From the Custer-Gallatin National Forest
Bozeman and Billings, Montana… Good luck to all hunters this fall hunting season. With general rifle season approaching, the Custer Gallatin National Forest hopes you have a good hunt and offers some tips and reminders in order to protect your natural resources and make your visit more enjoyable.
Grizzly bears are on the move looking for food. In the fall, they are in hyperphagia, which means they are consuming as many calories as possible to prepare for hibernation. To help ensure your safety and the safety of others, be sure to follow proper food storage practices and carry bear spray. Bear attractants include food, garbage, toiletries, cosmetics, livestock feed, animal carcasses, and any other items that curious bears may investigate. The purpose of properly storing food and other attractants is to protect yourself, other Forest users, and wildlife.
The Food Storage Order for the Custer Gallatin National Forest is in effect for the Hebgen Lake, Bozeman, Yellowstone, Gardiner and Beartooth Ranger Districts. The Order requires that all attractants be appropriately stored when not actively attended or possessed (including during nighttime hours) and when not actively being transported, prepared, or eaten. All attractants must be stored in an approved bear-resistant container (certified by the Interagency Grizzly Bear Committee – http://igbconline.org/certified-products-list/) that is locked or otherwise secured, in a hard-sided vehicle constructed of solid, non-pliable material with no open windows, or suspended at least 10 feet clear of the ground at all points and 4 feet horizontally from supporting trees or poles.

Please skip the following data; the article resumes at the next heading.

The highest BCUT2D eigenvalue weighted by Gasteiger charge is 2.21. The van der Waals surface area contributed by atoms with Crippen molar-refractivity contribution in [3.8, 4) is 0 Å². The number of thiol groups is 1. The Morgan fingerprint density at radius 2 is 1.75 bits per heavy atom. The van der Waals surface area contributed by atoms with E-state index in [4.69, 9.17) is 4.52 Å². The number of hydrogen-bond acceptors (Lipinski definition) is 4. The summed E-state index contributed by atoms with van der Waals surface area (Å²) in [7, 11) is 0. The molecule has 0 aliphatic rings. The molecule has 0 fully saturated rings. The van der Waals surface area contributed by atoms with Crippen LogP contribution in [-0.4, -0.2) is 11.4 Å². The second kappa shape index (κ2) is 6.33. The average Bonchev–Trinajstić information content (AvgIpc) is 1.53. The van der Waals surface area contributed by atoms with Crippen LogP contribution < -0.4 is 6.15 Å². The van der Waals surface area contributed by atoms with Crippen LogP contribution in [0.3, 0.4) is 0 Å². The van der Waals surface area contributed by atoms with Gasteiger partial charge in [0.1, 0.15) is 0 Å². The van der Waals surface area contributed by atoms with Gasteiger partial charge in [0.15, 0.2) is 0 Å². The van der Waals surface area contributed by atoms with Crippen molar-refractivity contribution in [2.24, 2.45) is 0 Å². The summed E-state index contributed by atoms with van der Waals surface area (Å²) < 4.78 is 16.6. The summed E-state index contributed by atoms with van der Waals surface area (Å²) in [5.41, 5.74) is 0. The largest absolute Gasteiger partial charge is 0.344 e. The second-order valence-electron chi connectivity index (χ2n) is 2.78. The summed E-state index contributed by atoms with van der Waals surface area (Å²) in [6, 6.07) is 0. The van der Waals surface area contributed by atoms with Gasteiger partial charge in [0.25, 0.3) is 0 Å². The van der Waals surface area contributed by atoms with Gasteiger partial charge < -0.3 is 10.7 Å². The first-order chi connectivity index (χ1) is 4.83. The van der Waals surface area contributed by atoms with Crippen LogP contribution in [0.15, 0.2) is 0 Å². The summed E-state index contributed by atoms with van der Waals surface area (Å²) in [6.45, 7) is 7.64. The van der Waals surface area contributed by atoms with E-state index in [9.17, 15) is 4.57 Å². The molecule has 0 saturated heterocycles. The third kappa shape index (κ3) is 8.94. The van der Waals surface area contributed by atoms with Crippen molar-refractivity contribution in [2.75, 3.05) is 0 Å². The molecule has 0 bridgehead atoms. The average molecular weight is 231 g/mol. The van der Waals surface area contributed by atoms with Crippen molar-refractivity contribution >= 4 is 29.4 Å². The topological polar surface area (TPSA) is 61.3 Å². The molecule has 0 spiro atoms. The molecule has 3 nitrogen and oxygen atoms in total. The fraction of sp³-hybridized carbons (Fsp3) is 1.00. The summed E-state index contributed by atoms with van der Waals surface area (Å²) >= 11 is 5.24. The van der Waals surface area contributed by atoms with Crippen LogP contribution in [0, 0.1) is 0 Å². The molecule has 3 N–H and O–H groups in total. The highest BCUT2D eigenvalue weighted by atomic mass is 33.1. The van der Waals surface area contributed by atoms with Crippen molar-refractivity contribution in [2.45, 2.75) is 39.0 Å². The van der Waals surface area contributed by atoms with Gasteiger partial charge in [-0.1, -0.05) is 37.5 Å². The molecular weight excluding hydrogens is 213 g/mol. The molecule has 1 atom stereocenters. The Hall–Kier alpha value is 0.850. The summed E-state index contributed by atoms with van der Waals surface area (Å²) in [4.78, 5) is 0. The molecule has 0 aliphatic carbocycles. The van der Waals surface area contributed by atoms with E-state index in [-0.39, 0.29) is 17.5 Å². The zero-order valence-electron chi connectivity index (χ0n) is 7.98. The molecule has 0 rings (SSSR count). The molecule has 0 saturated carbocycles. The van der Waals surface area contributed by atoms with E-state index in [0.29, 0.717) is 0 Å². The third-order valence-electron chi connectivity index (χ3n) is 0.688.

Hunters should be especially vigilant with harvested game animals. The Food Storage Order prohibits camping within ½ mile of any known animal carcass that is on the ground or within 100 yards of any acceptably stored animal carcass. The Order also prohibits leaving an animal carcass on the ground unless it is ½ mile or more from any camping or sleeping area and at least 200 yards from any Forest road or trail. It is the responsibility of hunters to move carcasses or parts thereof of harvested game that do not meet these requirements. For more information on bear related safety and food storage go the Custer Gallatin Forest Webpage.
Don’t forget to pick up a Motorized Vehicle Use Maps (MVUMs) before heading out. These maps outline designated road and trail systems and are free at any of the Custer Gallatin Forest Ranger District Offices or online atwww.fs.usda.gov/main/custergallatin/maps-pubs. In addition, there are a few roads and trail closures that go into effect during the spring and fall seasons so please check the MVUM or with your local Ranger District Office before heading out. For more information visit us online or call the Forest Service office near where you plan to be. The telephone numbers for each District Office is on the Webpage under the “Contact us” link.
Ensure you’re bringing only certified weed free feed onto public lands. To qualify, your hay bales must be tagged. Washing your vehicles thoroughly before heading off on your hunting trip will help ensure you’re not spreading noxious weeds as well.
There is a 16 day stay limit in place for the Custer Gallatin Forest. Enjoy your stay in one place for 16 days and then find another outside of a five mile radius.
Finally, you can report any violations you may see in Montana to 1-800-TIP-MONT or in South Dakota, call 1-888-OVERBAG.